From Wikipedia, the free encyclopedia - View original article

Jump to: navigation, search
This blivet portrays two irreconcilable perspectives at once: descending from the top are two bars with rectangular cross-section, while ascending from the bottom are three cylindrical rods.
With backgrounds to enhance the illusion
Hayward's "undecidable monument"

A blivet, also known as a poiuyt, devil's fork or widget, is an undecipherable figure, an optical illusion and an impossible object. It appears to have three cylindrical prongs at one end which then mysteriously transform into two rectangular prongs at the other end.

Paradoxical graphic figure[edit]

In its most common usage, the word "blivet" refers to an indecipherable figure, illustrated above.[citation needed] It appeared on the March 1965 cover[1] of Mad magazine bearing the caption "Introducing 'The Mad Poiuyt' " (the last six letters on the top row of many Latin-script typewriter keyboards, right to left), and has appeared numerous times since then. An anonymously-contributed version described as a "hole location gauge" was printed in the June 1964 issue of Analog Science Fiction and Fact, with the comment that "this outrageous piece of draftsmanship evidently escaped from the Finagle & Diddle Engineering Works" (although something else called a "hole location gauge" had already been patented in 1961[2]).

The graphic artist M. C. Escher used these types of figures as the basis for impossible three-dimensional compositions in many of his woodcut prints.

In December 1968 American optical designer and artist Roger Hayward wrote "Blivets: Research and Development" for The Worm Runner's Digest in which he presented interpretations of the blivet.[3]

Other meanings of word[edit]

Military usage[edit]

In traditional U.S. Army slang dating back to the Second World War, a blivet was defined as "ten pounds of manure in a five pound bag" (a proverbial description of anything egregiously ugly or unmanageable); it was applied to an unmanageable situation, a crucial but substandard or damaged tool, or a self-important person. In Cormac McCarthy's All the Pretty Horses, Rawlins defines a blivet as "10 pounds of shit in a 5 pound bag". During the Vietnam War, a heavy rubber bladder in which aviation fuel or POL (petroleum, oil, and lubricants) was transported was known as a blivet, as was anything which, once unpacked, could not be replaced in its container. The usage of blivet for a fuel container is still current.

In various United States Air Force communities (e.g. Strategic Air Command), blivet may have referred to what are euphemistically called "Special Weapons" whose presence are officially neither confirmed nor denied. Usage apparently derived from the original cavalry definition.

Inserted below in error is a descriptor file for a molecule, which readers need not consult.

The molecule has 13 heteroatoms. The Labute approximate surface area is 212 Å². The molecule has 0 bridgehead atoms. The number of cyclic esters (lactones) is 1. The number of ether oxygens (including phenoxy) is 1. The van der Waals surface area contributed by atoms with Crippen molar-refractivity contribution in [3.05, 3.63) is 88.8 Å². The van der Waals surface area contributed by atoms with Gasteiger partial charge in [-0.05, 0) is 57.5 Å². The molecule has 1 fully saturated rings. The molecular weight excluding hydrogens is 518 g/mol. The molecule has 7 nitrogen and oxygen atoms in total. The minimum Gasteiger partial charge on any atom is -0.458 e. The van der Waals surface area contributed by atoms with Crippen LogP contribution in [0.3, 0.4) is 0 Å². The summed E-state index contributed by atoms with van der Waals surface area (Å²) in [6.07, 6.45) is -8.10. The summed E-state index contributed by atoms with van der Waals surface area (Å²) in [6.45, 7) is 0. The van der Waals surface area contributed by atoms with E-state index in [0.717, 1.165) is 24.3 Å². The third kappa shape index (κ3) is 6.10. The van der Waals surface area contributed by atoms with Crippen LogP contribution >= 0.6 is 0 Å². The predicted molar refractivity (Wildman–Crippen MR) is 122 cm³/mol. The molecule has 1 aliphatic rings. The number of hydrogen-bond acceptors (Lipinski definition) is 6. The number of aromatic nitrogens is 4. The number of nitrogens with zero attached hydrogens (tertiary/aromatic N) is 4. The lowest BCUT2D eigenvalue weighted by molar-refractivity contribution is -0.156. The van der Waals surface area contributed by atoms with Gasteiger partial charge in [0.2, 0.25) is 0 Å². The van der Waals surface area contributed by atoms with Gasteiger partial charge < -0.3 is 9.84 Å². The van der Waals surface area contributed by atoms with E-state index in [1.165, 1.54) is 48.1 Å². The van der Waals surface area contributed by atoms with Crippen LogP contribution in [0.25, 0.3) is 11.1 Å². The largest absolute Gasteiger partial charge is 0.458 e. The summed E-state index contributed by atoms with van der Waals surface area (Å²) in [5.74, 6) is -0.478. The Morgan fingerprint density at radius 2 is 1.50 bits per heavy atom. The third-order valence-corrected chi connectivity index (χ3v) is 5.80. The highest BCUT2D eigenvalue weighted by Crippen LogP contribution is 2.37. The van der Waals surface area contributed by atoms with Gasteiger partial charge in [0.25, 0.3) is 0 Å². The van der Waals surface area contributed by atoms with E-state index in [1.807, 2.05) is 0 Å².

In the United States Unmanned Aerial Systems community (specifically Shadow UAS) a blivet is a tool used to test the system's launcher to ensure proper functionality. The Shadow system's blivet weighs approximately 375 pounds (170 kg) – the same as a fully fueled Shadow 200 Tactical Unmanned Aerial Vehicle (RQ-7B). It is a green hexagonally shaped piece of iron with four mounting points.

In the US Navy during the Vietnam era, a blivet was a modified drop tank with access panels added to allow transportation of miscellaneous articles to and from the aircraft carrier. In Naval Aviation, a blivet is the common term for an external baggage container carried on any aircraft.

Technological usage[edit]

Among computer programmers, a blivet refers to any embarrassing glitch that pops up during a customer demonstration. Among computer security specialists, it can refer to a denial-of-service attack performed by monopolizing limited resources that have no access controls (for example, shared spool space on a multi-user system). There are other meanings in other technical cultures; among experimental physicists and hardware engineers it may designate any random object of unknown purpose (similar to hackers' use of frob).

Early versions of Adobe Photoshop used a blivet on the plugin icon.

An early version of the Microsoft logo had the letter "o" formed with several horizontal lines and was internally known as the blibbet.[4]

"Placeholder" usage[edit]

The word blivet is sometimes used as a kadigan. In economics, the term may be used (like "widget") for some hypothetical product.

Alternative names[edit]

External links[edit]


  1. ^ "Doug Gilford's Mad Cover Site - Mad #93". Retrieved 2010-10-22. 
  2. ^ "Hole location gauge - Patent 2998656". 1961-09-05. Retrieved 2010-10-22. 
  3. ^ Gardner, Martin (1981). Mathematical Circus. Pelican Books. p. 5. 
  4. ^ "NPR Media Player". Retrieved 2010-10-22.